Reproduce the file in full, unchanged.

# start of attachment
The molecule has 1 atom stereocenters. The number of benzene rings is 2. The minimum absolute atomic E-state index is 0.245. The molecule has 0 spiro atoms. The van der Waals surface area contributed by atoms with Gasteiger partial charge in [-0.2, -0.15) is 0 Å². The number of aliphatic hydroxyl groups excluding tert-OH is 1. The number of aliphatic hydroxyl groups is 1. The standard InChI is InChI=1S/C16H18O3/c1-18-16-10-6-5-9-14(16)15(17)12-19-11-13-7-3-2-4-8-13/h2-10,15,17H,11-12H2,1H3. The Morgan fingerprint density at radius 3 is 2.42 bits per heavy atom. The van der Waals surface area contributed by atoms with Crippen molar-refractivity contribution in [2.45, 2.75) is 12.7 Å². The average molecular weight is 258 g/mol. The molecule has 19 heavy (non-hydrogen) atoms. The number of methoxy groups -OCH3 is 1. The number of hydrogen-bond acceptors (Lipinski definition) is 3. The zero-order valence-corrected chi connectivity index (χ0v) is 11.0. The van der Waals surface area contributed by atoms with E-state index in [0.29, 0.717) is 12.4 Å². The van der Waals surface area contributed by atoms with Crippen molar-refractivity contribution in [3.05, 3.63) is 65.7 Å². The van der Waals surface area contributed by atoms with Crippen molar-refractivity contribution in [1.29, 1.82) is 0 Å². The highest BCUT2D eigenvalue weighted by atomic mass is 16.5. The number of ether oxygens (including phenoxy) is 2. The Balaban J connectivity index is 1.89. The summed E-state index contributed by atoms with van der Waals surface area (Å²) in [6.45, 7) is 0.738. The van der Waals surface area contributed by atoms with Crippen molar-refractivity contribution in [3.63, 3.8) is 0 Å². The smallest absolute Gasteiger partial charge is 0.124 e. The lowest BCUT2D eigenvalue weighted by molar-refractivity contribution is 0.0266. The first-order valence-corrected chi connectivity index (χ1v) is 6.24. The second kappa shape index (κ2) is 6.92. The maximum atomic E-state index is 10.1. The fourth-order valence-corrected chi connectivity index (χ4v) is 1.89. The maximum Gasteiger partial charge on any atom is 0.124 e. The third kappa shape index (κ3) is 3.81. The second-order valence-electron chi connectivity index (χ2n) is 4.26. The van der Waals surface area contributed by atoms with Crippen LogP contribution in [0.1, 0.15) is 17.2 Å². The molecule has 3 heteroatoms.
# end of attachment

The molecule has 1 atom stereocenters. The number of benzene rings is 2. The minimum absolute atomic E-state index is 0.245. The molecule has 0 spiro atoms. The van der Waals surface area contributed by atoms with Gasteiger partial charge in [-0.2, -0.15) is 0 Å². The number of aliphatic hydroxyl groups excluding tert-OH is 1. The number of aliphatic hydroxyl groups is 1. The standard InChI is InChI=1S/C16H18O3/c1-18-16-10-6-5-9-14(16)15(17)12-19-11-13-7-3-2-4-8-13/h2-10,15,17H,11-12H2,1H3. The Morgan fingerprint density at radius 3 is 2.42 bits per heavy atom. The van der Waals surface area contributed by atoms with Crippen molar-refractivity contribution in [2.45, 2.75) is 12.7 Å². The average molecular weight is 258 g/mol. The molecule has 19 heavy (non-hydrogen) atoms. The number of methoxy groups -OCH3 is 1. The number of hydrogen-bond acceptors (Lipinski definition) is 3. The zero-order valence-corrected chi connectivity index (χ0v) is 11.0. The van der Waals surface area contributed by atoms with E-state index in [0.29, 0.717) is 12.4 Å². The van der Waals surface area contributed by atoms with Crippen molar-refractivity contribution in [3.05, 3.63) is 65.7 Å². The van der Waals surface area contributed by atoms with Crippen molar-refractivity contribution in [1.29, 1.82) is 0 Å². The highest BCUT2D eigenvalue weighted by atomic mass is 16.5. The number of ether oxygens (including phenoxy) is 2. The Balaban J connectivity index is 1.89. The summed E-state index contributed by atoms with van der Waals surface area (Å²) in [6.45, 7) is 0.738. The van der Waals surface area contributed by atoms with Crippen molar-refractivity contribution in [3.63, 3.8) is 0 Å². The smallest absolute Gasteiger partial charge is 0.124 e. The lowest BCUT2D eigenvalue weighted by molar-refractivity contribution is 0.0266. The first-order valence-corrected chi connectivity index (χ1v) is 6.24. The second kappa shape index (κ2) is 6.92. The maximum atomic E-state index is 10.1. The fourth-order valence-corrected chi connectivity index (χ4v) is 1.89. The maximum Gasteiger partial charge on any atom is 0.124 e. The third kappa shape index (κ3) is 3.81. The second-order valence-electron chi connectivity index (χ2n) is 4.26. The van der Waals surface area contributed by atoms with Crippen LogP contribution in [0.1, 0.15) is 17.2 Å². The molecule has 3 heteroatoms.